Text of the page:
SportsNation Blog Archives Roy Hibbert
What's in store for the Pacers?
Taking the Miami Heat to seven games is nothing to be ashamed of, but there's a sense with the Pacers that they could have done more, especially considering their disastrous Game 7. That being said, the team is in good shape for next season, especially if they manage to retain David West and get back a healthy Danny Granger. Frank Vogel's squad showed it could hang with the NBA's elite teams -- this offseason, it'll have to prove that it can beat them.
Roy Hibbert's week has been ... well, not bad, exactly. Not great either. Strange? Eventful? He's already in the news for not being put in the game to guard LeBron James in the final seconds of Game 1, a decision which SportNation found to be pretty questionable. On Thursday night, Hibber took to his Twitter account to call out the Heat's Shane Battier for his alleged dirty play earlier in the game:
U can knee or kick me every time u drive 2the rim. Ill be there 2protect the rim. That wasn't inadvertent. Battier knew what he was doing— Roy Hibbert (@Hoya2aPacer) May 23, 2013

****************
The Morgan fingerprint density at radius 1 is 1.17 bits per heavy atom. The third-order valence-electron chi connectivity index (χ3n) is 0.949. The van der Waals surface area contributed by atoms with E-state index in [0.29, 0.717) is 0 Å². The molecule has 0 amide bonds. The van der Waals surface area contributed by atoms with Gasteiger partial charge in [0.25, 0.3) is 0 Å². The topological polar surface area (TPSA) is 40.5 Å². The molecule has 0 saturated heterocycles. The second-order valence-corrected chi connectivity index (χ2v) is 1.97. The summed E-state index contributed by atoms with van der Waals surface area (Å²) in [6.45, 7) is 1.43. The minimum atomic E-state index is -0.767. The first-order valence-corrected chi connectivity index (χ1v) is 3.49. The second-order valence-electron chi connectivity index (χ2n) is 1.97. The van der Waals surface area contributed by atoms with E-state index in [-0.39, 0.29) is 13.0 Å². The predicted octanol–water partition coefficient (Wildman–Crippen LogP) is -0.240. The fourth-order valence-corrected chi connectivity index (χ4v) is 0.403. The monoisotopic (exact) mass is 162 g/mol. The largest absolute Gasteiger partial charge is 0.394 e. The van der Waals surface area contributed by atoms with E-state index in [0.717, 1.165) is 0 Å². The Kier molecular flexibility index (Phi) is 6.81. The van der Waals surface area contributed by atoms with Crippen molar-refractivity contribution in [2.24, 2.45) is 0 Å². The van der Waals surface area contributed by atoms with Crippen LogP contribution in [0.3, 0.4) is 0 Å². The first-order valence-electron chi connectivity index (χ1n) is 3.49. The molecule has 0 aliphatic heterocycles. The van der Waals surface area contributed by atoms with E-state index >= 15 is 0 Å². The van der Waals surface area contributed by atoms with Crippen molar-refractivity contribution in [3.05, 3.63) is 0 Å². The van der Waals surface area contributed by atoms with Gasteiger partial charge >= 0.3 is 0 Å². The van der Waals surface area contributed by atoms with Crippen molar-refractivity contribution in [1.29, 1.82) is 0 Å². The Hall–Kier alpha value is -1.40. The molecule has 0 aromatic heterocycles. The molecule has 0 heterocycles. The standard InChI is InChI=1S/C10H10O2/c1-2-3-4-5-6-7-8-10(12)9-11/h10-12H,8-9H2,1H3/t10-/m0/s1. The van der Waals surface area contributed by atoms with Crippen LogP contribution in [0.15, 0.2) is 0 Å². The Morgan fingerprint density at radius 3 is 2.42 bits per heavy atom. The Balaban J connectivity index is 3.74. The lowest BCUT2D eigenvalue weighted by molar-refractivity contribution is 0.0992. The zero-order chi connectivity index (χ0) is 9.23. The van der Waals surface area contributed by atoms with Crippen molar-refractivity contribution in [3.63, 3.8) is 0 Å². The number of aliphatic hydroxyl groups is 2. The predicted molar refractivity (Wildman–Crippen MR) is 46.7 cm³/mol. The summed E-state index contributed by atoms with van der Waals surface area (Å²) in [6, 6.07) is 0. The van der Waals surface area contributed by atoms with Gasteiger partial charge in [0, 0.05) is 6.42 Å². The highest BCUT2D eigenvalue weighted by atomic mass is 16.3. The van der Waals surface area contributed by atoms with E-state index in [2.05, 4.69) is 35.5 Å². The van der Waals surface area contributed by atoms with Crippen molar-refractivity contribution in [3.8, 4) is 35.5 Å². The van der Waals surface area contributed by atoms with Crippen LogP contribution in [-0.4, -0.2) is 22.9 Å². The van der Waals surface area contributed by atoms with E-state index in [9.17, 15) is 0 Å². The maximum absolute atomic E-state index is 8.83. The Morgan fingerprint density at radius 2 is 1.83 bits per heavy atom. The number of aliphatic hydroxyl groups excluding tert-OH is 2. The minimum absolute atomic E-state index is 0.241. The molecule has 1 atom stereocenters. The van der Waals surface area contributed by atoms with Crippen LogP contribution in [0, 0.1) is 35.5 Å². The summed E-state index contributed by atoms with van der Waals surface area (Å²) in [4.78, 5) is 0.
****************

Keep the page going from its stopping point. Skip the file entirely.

Battier himself has not responded, although his own Twitter account has been dark since early April. Maybe if Hibbert had used "@ShaneBattier" in his message, we'd have a real Twitter fight on our hands; for now, it's disappointingly one-sided.
What do you think? Leave your comments below.
LeBron James hits Game 1 winner
LeBron James did it again -- this time, putting up a triple-double before hitting a game-winning layup in overtime of Game 1. Strangely enough, Pacers coach Frank Vogel kept Roy Hibbert, his best defender, on the bench in the final seconds, leaving only an overmatched Paul George to guard LeBron. Would the outcome of this game have been different if Hibbert was left in?
Steve Spurrier might just be messing with Nick Saban, but his belief that Alabama potentially could beat some NFL teams is being taken somewhat seriously. After all, watching the Crimson Tide dismantle opponents week after week could lead one to believe that against say, the Jaguars or Chiefs, they'd have at least a fighting chance. If Alabama's stifling defense could do it (and we're not saying it could), what about Oregon's up-tempo offense? Would it be more of a realistic prospect in a battle between a college basketball team and the worst NBA team?
Alabama is allowing 8.1 points per game this season, the best mark in all of college football ...
... but Oregon is putting up 53.4 points per game, also the best in college football.
The Hoosiers are on top of the preseason rankings, but could they hang with a team even as bad as last year's Hornets?
Which matchup would you watch?
Pete Carroll has seen both the college and pro games up close, and he thinks it wouldn't even be a contest. Still, it might be fun to watch.